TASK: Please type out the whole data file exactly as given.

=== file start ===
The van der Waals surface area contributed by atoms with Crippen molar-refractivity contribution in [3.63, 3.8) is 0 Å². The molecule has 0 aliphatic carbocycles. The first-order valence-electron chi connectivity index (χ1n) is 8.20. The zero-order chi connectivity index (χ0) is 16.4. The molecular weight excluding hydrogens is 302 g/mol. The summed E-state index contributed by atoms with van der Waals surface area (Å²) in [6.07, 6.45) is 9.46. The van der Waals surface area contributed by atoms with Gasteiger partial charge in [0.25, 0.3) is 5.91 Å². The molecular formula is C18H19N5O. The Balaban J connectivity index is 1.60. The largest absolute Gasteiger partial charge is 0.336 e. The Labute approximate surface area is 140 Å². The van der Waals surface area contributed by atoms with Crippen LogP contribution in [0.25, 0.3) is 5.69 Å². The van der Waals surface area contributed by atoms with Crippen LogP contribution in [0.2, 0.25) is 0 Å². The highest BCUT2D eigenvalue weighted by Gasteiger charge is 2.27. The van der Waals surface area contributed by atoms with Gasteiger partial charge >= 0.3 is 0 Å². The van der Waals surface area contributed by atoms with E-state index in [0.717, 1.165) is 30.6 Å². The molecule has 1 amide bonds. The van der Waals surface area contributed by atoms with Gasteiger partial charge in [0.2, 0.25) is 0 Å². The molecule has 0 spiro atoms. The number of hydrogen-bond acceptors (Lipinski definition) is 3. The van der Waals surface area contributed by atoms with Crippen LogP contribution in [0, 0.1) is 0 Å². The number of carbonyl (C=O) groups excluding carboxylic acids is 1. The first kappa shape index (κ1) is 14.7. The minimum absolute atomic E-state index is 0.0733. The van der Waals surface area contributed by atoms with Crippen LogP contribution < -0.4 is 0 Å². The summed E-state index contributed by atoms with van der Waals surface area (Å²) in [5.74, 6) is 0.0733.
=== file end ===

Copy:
The van der Waals surface area contributed by atoms with Crippen molar-refractivity contribution in [3.63, 3.8) is 0 Å². The molecule has 0 aliphatic carbocycles. The first-order valence-electron chi connectivity index (χ1n) is 8.20. The zero-order chi connectivity index (χ0) is 16.4. The molecular weight excluding hydrogens is 302 g/mol. The summed E-state index contributed by atoms with van der Waals surface area (Å²) in [6.07, 6.45) is 9.46. The van der Waals surface area contributed by atoms with Gasteiger partial charge in [0.25, 0.3) is 5.91 Å². The molecular formula is C18H19N5O. The Balaban J connectivity index is 1.60. The largest absolute Gasteiger partial charge is 0.336 e. The Labute approximate surface area is 140 Å². The van der Waals surface area contributed by atoms with Crippen LogP contribution in [0.25, 0.3) is 5.69 Å². The van der Waals surface area contributed by atoms with Crippen LogP contribution in [0.2, 0.25) is 0 Å². The highest BCUT2D eigenvalue weighted by Gasteiger charge is 2.27. The van der Waals surface area contributed by atoms with Gasteiger partial charge >= 0.3 is 0 Å². The van der Waals surface area contributed by atoms with E-state index in [0.717, 1.165) is 30.6 Å². The molecule has 1 amide bonds. The van der Waals surface area contributed by atoms with Gasteiger partial charge in [0.2, 0.25) is 0 Å². The molecule has 0 spiro atoms. The number of hydrogen-bond acceptors (Lipinski definition) is 3. The van der Waals surface area contributed by atoms with Crippen LogP contribution in [0, 0.1) is 0 Å². The number of carbonyl (C=O) groups excluding carboxylic acids is 1. The first kappa shape index (κ1) is 14.7. The minimum absolute atomic E-state index is 0.0733. The van der Waals surface area contributed by atoms with Crippen LogP contribution < -0.4 is 0 Å². The summed E-state index contributed by atoms with van der Waals surface area (Å²) in [5.74, 6) is 0.0733.